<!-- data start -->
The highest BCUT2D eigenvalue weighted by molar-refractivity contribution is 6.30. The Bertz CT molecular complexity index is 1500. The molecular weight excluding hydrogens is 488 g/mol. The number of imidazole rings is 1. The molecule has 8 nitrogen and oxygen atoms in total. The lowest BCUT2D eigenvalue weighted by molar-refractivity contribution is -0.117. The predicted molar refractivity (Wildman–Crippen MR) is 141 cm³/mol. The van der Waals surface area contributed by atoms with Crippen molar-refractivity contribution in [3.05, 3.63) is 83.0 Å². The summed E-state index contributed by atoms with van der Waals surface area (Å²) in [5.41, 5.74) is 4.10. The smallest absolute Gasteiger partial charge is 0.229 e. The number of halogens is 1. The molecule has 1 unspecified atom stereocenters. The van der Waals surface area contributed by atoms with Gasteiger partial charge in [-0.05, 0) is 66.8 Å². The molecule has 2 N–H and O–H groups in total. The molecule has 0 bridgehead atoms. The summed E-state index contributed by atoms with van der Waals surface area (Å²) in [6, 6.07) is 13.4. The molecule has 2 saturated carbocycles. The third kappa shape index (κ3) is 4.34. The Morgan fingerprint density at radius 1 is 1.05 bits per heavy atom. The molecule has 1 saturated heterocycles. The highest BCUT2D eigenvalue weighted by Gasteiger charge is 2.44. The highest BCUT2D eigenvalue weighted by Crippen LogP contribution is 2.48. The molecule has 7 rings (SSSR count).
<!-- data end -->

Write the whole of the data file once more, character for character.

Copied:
The highest BCUT2D eigenvalue weighted by molar-refractivity contribution is 6.30. The Bertz CT molecular complexity index is 1500. The molecular weight excluding hydrogens is 488 g/mol. The number of imidazole rings is 1. The molecule has 8 nitrogen and oxygen atoms in total. The lowest BCUT2D eigenvalue weighted by molar-refractivity contribution is -0.117. The predicted molar refractivity (Wildman–Crippen MR) is 141 cm³/mol. The van der Waals surface area contributed by atoms with Crippen molar-refractivity contribution in [3.05, 3.63) is 83.0 Å². The summed E-state index contributed by atoms with van der Waals surface area (Å²) in [5.41, 5.74) is 4.10. The smallest absolute Gasteiger partial charge is 0.229 e. The number of halogens is 1. The molecule has 1 unspecified atom stereocenters. The van der Waals surface area contributed by atoms with Gasteiger partial charge in [-0.05, 0) is 66.8 Å². The molecule has 2 N–H and O–H groups in total. The molecule has 0 bridgehead atoms. The summed E-state index contributed by atoms with van der Waals surface area (Å²) in [6, 6.07) is 13.4. The molecule has 2 saturated carbocycles. The third kappa shape index (κ3) is 4.34. The Morgan fingerprint density at radius 1 is 1.05 bits per heavy atom. The molecule has 1 saturated heterocycles. The highest BCUT2D eigenvalue weighted by Gasteiger charge is 2.44. The highest BCUT2D eigenvalue weighted by Crippen LogP contribution is 2.48. The molecule has 7 rings (SSSR count).